(From durus, hard, and mater, mother). It is so called from its hardness, compared with that of the pia mater, and from its being the source of all the other membranes; omenta eilamides, cuticu-laris membrana, and crassa meninx, to distinguish it . from the meninx tenuis or pia mater. See Pia mater.

The dura mater, to which dermatoides is used as an epithet, from its skin or leather-like appearance, lies contiguous to the inside of the skull; its substance is very compact; white, and glistening like a tendon, and divided into two or more lamellae. The external surface of this membrane is analogous to the internal surface of the periosteum in all parts of the body; it adheres more firmly to the cranium at the sutures than elsewhere, because of the vessels which run in these, and in the processes which are thrown out. The inner surface of the dura mater is, in general, a smooth membrane, and lies loose upon the pia mater, except at the sinuses, where they are attached by means 6f the veins which come out from the pia mater; and, sinking into the dura mater, form these cavities. The processes of the dura mater are divided into the external and the internal. The true external are those which line the foramina, which are afterwards lost in the pericranium, or accompany the nerves. These processes are accommodated, in general, to the size and direction of the nerves; but when the processes of the dura mater are mentioned, in general, the internal ones are meant. The longitudinal, or the processus falciformis, or falx (from its shape being like that of a sickle), begins at the crista galli; runs in the direction of the sagittal suture, to the middle of the os ocepitis, dividing, as already explained, the cerebrum into two hemispheres; it there forms two transverse processes, which lie between the two posterior lobes of the cerebrum and cerebellum. The glands of the dura mater, spoken of by some old anatomists, do not exist. The sinuses of the dura mater are venal, though their structure and form differ from veins; every section is triangular, and their shape like a prism. The veins are every where pouring their blood into these sinuses from all parts-of the brain, and there are several cords going across them, which, from their discoverer, are called chordae Willisii; but the veins and sinuses of the brain have already been described (see Cerebrum). The principal sinus runs along the processes. The dura mater appears more red than the tendons, because of the arteries which pass over its surface before they penetrate it. The arteries go from side to side, but do not open into the sinuses, as has been asserted. Wherever an artery runs upon the dura mater, it is accompanied with one or more veins, which contribute to make the sulci on the cranium, as well as the arteries. Its principal uses areas a covering for the brain; and it serves as an inner periosteum. The use of the processes is to connect the bones, and of the sinuses to retain the necessary proportion of blood.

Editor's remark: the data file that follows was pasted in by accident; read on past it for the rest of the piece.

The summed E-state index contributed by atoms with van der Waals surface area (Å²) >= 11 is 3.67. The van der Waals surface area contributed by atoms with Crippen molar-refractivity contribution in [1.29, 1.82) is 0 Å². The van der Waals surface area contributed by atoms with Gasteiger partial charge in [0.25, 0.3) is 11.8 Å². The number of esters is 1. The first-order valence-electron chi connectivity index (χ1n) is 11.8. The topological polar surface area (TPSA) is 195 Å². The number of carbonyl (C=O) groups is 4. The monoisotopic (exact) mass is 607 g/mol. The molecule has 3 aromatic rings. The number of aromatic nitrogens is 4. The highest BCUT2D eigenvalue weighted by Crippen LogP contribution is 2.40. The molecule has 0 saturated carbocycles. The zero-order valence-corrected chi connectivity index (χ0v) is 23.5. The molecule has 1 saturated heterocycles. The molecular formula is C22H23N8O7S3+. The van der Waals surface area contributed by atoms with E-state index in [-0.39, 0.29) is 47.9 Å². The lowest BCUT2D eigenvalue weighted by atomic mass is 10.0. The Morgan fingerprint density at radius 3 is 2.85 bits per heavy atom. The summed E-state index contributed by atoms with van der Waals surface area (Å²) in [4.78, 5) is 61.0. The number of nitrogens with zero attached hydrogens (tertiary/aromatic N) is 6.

The dura mater, when exposed in a living animal, is seen to have a pulsation corresponding to that of the arteries, owing to the systole and diastole of the arteries of the pia mater. When the dura mater is laid bare, it commonly sloughs like a tendon; in some cases it is ossified. The brain is sometimes protruded through the bregma in children, with its covering, the dura mater. Gooch, in his Medical Observations, gives an instance of a fractured skull, when a fluid being perceived under the dura mater, this membrane was cut through with the scissors, and the patient recovered.

The nerves have been said to arise from the fifth and seventh pair; but the modern anatomists do not acknowledge them.

Durae matris arteriae, and meninges. The dura-matral arteries. The external carotid artery sends a branch through the spinal hole of the os sphenoidale, which is the middle artery of the dura mater, and is called, by way of eminence, the artery of the dura mater. It is divided into many branches, which are dispersed through the substance of the external lamina as high as the falx, where these ramifications communicate with the branches on the other side. The impressions of this artery are seen on the inside of the parietal bones; the anterior and lower angle of which, instead of a simple impression, contain a canal for the passage of a trunk of this artery; on which account, several accidents happen in fractures of the skull.- The external carotid sends off another branch, through the superior orbitary fissure, to the dura mater, called its anterior artery; and it receives branches from the carotid and the vertebrals. Winslow calls the first mentioned of these arteries, spheno-spinalis. Dr. Hunter observes that the dura-matral artery proceeds from the inferior maxillary artery, and passes through a hole in the petrous part of the temporal bone.